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#1 Erik Brul

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Posted 15 October 2008 - 10:33 PM

Hi all,
Mainly because i´m very interested in the American Politics, i watch us television a lot. This evening / night CNN Europe has been taken over by CNN US for the last debat. Now this program is finished and now Wolf from CNN has the aftermath program. In this program a Steadicam is in use.
I can understand that by every start and end of a programpart.. a nice tracking shot is cool... but, the sad part is in my opion that the operator is also used a bit like a tripod and sometimes tries to do little moving but then it looks like the arm is a bit springy !

So, i don´t really understand the use or benefits of steadicam in a program like this..

Best, Erik
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#2 Mike McGowan SOC

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Posted 16 October 2008 - 12:04 AM

LOL! I was just watching and thought, why in the world is there a steadicam on this show? I'm all in favor of more work for steadicam opperators but it makes no sense to have one on this show. They have like ten thousand cameras and a show like this wants medium close-ups and table shots. And yes, with all the cameras there, they actually have to cut around the steadicam operator! Great network, great program, fantastic political anyalists but terrible use of steadicam!

mm.

P.S. Go Go Obama for the win!!!!!!!!!!!!!!!!!!!
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#3 Robert Starling SOC

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Posted 16 October 2008 - 12:25 AM

Hey Erik, I've been filling in on a multi-cam live show the last few weeks and they have Steadicam there primarily for the opening and a few other dynamic moving shots. There's two peds, a jib and Steadicam so Steadi ends up being used as the master. Once the show starts you're trapped with very little room to move at all. But regardless, they want some movement. Sometimes rather than creep along at a snail's pace, you just boom-up and push in a little; neither are very good uses of the Steadicam but I guess it serves as a multi-purpose tool for the show and Director and justifies it in the budget for the Producers / network. For my purpose it is an okay way to fill-in days between other gigs and the checks cash just fine at the bank!
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#4 Alfeo Dixon SOC

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Posted 16 October 2008 - 08:28 AM

it looks like the arm is a bit springy !


...a bit!?! I felt it was more of a distraction... especially while i'm watching the op breathe.

BTW... Obama made that meter top out twice last night, great finish for the 'O'
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#5 Neel Potgieter

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Posted 04 November 2008 - 05:27 PM

Hi all,

Also saw that bit. I am still new, so could someone tell me what those white balls were on top of his rig. At first I thought they might just be some soft sources but it does not look like it. Sorry for my ignorance....
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#6 Erik Brul

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Posted 04 November 2008 - 07:40 PM

Hey guys.
Enjoying election day/evening/night and yes... the steadi is back at cnn. Looks better this time i think,

Best, Erik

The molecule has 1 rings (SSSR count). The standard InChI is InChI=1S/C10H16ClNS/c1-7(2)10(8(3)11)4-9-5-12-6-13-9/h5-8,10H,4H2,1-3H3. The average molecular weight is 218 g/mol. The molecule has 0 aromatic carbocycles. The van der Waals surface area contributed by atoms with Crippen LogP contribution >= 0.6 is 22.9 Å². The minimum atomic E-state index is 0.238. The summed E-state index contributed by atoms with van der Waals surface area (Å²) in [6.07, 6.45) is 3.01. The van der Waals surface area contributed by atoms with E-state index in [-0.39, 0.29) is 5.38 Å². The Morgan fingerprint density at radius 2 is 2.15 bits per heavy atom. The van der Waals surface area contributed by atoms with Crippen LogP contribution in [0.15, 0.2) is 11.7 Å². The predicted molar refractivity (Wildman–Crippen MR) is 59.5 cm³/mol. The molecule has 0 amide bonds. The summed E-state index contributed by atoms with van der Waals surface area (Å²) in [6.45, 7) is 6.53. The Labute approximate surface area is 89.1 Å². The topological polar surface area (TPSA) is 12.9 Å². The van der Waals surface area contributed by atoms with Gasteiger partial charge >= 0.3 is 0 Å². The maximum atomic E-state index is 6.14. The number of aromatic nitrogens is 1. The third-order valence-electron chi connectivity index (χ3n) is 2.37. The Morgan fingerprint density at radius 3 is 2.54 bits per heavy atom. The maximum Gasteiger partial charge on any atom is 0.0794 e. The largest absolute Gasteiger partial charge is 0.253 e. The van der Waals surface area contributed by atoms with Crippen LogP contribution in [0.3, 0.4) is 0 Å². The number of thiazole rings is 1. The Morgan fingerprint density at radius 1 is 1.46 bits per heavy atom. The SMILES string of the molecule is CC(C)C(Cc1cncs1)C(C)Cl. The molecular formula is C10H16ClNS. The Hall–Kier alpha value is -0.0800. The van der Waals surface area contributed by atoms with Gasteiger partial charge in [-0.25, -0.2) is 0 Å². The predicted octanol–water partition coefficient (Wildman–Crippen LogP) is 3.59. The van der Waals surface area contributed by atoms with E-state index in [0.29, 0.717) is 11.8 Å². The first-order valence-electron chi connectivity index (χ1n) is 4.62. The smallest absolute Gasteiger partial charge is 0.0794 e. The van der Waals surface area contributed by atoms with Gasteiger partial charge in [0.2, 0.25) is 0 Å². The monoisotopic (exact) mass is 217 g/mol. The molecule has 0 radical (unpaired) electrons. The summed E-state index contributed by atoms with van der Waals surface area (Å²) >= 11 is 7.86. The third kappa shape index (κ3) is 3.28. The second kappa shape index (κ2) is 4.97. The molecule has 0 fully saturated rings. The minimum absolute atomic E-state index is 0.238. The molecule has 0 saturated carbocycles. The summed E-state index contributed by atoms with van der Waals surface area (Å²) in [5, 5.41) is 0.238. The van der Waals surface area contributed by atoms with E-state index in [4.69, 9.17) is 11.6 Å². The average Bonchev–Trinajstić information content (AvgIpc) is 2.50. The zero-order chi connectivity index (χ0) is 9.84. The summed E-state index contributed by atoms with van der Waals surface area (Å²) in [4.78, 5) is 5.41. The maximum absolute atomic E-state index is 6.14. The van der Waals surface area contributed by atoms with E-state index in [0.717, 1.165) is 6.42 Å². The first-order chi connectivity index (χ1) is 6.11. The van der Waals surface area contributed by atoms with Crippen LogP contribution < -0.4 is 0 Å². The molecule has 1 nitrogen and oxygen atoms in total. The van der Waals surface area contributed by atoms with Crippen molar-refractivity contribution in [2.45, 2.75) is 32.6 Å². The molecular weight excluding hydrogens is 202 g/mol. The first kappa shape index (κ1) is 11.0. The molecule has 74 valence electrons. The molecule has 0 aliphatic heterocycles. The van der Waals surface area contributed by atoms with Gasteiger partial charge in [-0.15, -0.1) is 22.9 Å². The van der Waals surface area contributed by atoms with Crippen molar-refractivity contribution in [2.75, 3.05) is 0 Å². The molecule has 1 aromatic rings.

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#7 Jon Beattie

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Posted 04 November 2008 - 11:33 PM

I know the op at the cnn studio in NY is Jeff Latonero. He has been there for 4 or 5 years. He flies a pro. Really nice guy. I know he reads the forum but doesn't post much.
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#8 Tisha Matthews

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Posted 20 November 2008 - 12:46 AM

Hi all,
Mainly because i´m very interested in the American Politics, i watch us television a lot. This evening / night CNN Europe has been taken over by CNN US for the last debat. Now this program is finished and now Wolf from CNN has the aftermath program. In this program a Steadicam is in use.
I can understand that by every start and end of a programpart.. a nice tracking shot is cool... but, the sad part is in my opion that the operator is also used a bit like a tripod and sometimes tries to do little moving but then it looks like the arm is a bit springy !

So, i don´t really understand the use or benefits of steadicam in a program like this..

Best, Erik


Hi Erik,

I worked in news for two years and hand held and steady cam work great if you are out in the field shooting live news coverage and have to get in and out quickly, such as an emergency call covering a fire, accident, show down with cops and criminal. If CNN is shooting in Iraq out in the field it would be beneficial to shoot with a steadicam. But if you are in the studio shooting on set, it is a lot easier to use a camera on wheels and tripod.

Tisha
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#9 Bob Woodhead

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Posted 20 November 2008 - 09:44 AM

If CNN is shooting in Iraq out in the field it would be beneficial to shoot with a steadicam.


Hmmm... maybe Tiffen could be convinced to make a bulletproof Kevlar vest? Or... between takes you could swap the sled & cam for the minigun Jesse Ventura used in Predator.... (do you need to dynamic balance a minigun?)
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#10 chris fawcett

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Posted 20 November 2008 - 11:03 AM

As Alex just commented in another thread, how many times have we heard the 'Robocop' comment? Some guy was shot dead in the Balkans wearing a Steadicam. You can just imagine how it looks through a telescopic sight to some methed-up sniper.

We used to wear cricket protection gear when filming riots, because it looks so stupid people would stop to laugh at you. A shocking pink vest, maybe?

Chris
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#11 Alfeo Dixon SOC

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Posted 20 November 2008 - 01:38 PM

You can just imagine how it looks through a telescopic sight to some methed-up sniper.